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Issue 1 2006



Spray drying of dairy products: a review

9 March 2006 | By Pierre Schuck, Science et Technologie du Lait et de l'CEuf, Inra-Agrocampus

Milk is extremely perishable and yet, for a number of reasons, it has to be preserved for later consumption. The removal of water prevents the growth of micro-organisms and facilitates preservation and storage of milk constituents. Spray drying is one of the most convenient techniques for producing milk powders and…


If you can’t kill them, control them

9 March 2006 | By Peter de Jong and Meike te Giffel, NIZO food research, The Netherlands

In the food industry the operation costs are governed by fouling. Typically, processes applied in the dairy industry that operate below 80°C are limited by adherence and growth of micro-organisms in the equipment. Above 80°C the run time is limited by deposition of proteins and minerals. Besides the limited run…


Effects of milk processing on odour and taste

9 March 2006 | By Wolfgang Hoffmann, Federal Research Centre for Nutrition and Food, Location Kiel, Katja Borcherding, G.C. Hahn & Co., Lübeck, Matthias Denker, Marijana Parat-Wilhelms, Andrea Luger and Hans Steinhart, Department of Food Chemistry, University of Hamburg, Germany

The popularity of milky coffee beverages is based on its energising effect and special flavour. This is particularly true with younger consumers, who reject traditional beverages with evaporated milk or coffee cream, and prefer products with relatively high amounts of milk as it softens the bitter coffee taste effectively. Numerous…


Pulsed Electric Field pasteurisation of foods

9 March 2006 | By Huub L.M. Lelieveld

To have food available all year round, preservation is essential. However, traditional preservation methods such as drying, salting, acidifying, fermenting and heat treatments, whilst providing specific advantages, also have drawbacks. These include negative effects on colour, flavour and concentration of nutrients such as vitamins. New methods are emerging and one…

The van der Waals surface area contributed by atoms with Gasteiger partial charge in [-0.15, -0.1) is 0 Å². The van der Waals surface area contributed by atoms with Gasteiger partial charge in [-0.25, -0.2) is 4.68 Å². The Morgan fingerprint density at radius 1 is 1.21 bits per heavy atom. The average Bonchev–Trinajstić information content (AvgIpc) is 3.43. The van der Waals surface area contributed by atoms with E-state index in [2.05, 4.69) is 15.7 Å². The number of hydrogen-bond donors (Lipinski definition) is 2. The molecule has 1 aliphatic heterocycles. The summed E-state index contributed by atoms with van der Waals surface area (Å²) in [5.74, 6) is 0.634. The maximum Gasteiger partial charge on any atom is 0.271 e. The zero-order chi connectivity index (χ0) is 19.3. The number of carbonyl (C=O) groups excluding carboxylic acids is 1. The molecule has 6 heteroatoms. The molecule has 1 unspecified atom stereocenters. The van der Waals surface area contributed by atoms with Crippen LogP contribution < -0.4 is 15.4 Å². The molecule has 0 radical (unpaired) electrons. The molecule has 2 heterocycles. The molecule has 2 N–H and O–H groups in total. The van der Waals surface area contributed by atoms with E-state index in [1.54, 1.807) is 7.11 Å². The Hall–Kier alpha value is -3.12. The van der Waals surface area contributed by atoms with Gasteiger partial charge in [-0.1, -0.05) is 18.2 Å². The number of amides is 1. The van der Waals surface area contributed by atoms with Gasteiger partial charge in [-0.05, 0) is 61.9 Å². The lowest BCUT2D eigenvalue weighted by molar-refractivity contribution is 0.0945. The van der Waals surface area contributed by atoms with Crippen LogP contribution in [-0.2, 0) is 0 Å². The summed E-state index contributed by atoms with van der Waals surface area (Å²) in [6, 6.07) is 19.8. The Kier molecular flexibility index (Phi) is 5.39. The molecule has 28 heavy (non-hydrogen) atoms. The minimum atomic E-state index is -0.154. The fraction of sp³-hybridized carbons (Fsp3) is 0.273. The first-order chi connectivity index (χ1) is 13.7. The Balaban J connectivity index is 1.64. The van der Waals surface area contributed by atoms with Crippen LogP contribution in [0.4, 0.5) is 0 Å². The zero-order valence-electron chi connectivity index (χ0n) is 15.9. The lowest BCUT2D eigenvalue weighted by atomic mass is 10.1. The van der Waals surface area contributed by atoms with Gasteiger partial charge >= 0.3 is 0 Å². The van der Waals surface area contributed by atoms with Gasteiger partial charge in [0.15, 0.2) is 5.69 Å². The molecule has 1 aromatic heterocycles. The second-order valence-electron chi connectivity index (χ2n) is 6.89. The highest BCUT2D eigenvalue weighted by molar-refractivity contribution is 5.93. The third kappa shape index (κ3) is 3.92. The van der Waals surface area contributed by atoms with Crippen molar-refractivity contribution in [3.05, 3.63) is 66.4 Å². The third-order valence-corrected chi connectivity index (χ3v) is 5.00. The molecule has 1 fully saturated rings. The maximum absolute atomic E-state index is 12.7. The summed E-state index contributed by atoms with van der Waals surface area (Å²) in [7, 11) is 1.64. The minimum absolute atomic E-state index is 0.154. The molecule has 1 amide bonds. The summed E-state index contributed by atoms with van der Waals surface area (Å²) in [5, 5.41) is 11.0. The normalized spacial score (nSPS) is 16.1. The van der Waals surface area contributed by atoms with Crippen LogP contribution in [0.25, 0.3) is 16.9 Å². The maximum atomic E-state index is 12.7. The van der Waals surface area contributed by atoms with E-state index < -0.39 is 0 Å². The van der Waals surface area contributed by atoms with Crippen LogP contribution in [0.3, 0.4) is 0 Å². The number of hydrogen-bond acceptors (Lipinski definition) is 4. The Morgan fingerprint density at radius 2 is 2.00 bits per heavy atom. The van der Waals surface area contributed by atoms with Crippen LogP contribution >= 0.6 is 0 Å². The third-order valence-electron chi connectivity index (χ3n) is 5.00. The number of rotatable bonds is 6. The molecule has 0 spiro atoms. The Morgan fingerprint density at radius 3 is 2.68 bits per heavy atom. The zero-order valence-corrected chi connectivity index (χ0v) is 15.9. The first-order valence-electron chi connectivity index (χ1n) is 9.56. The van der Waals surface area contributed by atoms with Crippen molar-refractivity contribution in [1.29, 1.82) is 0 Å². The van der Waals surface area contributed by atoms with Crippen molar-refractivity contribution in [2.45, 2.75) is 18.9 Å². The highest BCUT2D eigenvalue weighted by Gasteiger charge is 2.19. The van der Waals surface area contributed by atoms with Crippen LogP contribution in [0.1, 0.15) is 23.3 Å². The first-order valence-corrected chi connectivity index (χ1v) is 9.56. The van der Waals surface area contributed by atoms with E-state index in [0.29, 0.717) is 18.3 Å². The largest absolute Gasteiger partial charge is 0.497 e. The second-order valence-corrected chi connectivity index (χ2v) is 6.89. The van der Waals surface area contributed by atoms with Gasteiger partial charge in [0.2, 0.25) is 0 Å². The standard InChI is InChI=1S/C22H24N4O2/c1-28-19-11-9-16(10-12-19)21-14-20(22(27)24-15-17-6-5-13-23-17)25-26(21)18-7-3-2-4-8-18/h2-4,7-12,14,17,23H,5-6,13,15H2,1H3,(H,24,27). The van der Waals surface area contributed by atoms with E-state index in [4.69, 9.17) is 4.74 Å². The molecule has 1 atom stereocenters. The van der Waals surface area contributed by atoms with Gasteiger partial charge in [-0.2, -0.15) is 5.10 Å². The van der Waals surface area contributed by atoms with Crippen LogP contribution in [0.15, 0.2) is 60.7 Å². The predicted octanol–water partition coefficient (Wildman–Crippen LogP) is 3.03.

What changes occur in chocolate during conching?

9 March 2006 | By Mike Gray, Manufacturing Support Advisor, Nestle Product Technology Centre

Chocolate conching is not a precisely defined process and there are still elements of skill in producing a good flavoursome chocolate with the right viscosity for making sweets. This article is an introduction to what goes on in the conche and demonstrates how complex a process conching is. A conche,…


Troubleshooting chocolate problems

9 March 2006 | By Eric Schmoyer, R&D Laboratory Manager, R.M. Palmer

Determining the cause of line problems and correcting them without creating excessive down time can be a trying experience. This article will cover some of the more common problems found in chocolate and coating production of hollow, solid, one shot, and enrobed items from pre-molding considerations to demolding of finished…


Standards in meat processing explained

9 March 2006 | By Emma West, Meat Industry Inspection Specialist, EFSIS

The meat industry has, deservedly or not, been the subject of much adverse media comment in recent years. Recognised standards, inspected by independent third party auditors, are a key tool in building and maintaining consumer confidence. This article examines how standards work in the modern meat processing sector.


Sanitary design principles for meat processing

9 March 2006 | By Skip Seward, Vice President, Regulatory Affairs, American Meat Institute

Hygienic manufacture of food and beverage is a theme closely allied to New Food. A major contribution toward the goal of safe food production is ensuring that processing equipment is designed with this in mind. The European Hygienic Engineering Design Group (EHEDG) provide regular contributions describing their work and principles…


Fluid flow in cleaning of closed processes

9 March 2006 | By Assistant Professor Bo Boye Busk Jensen and Associate Professor Alan Friis, Food Biotechnology and Engineering, BioCentrum-DTU

The efficiency of Cleaning-In-Place (CIP) procedures greatly depends on fluid flow (i.e. the motion of detergent and rinsing water). Thorough understanding of the physical action of fluid flow during cleaning allows for redesign of equipment and design of CIP procedures with respect to optimal cleaning characteristics. This article discusses the…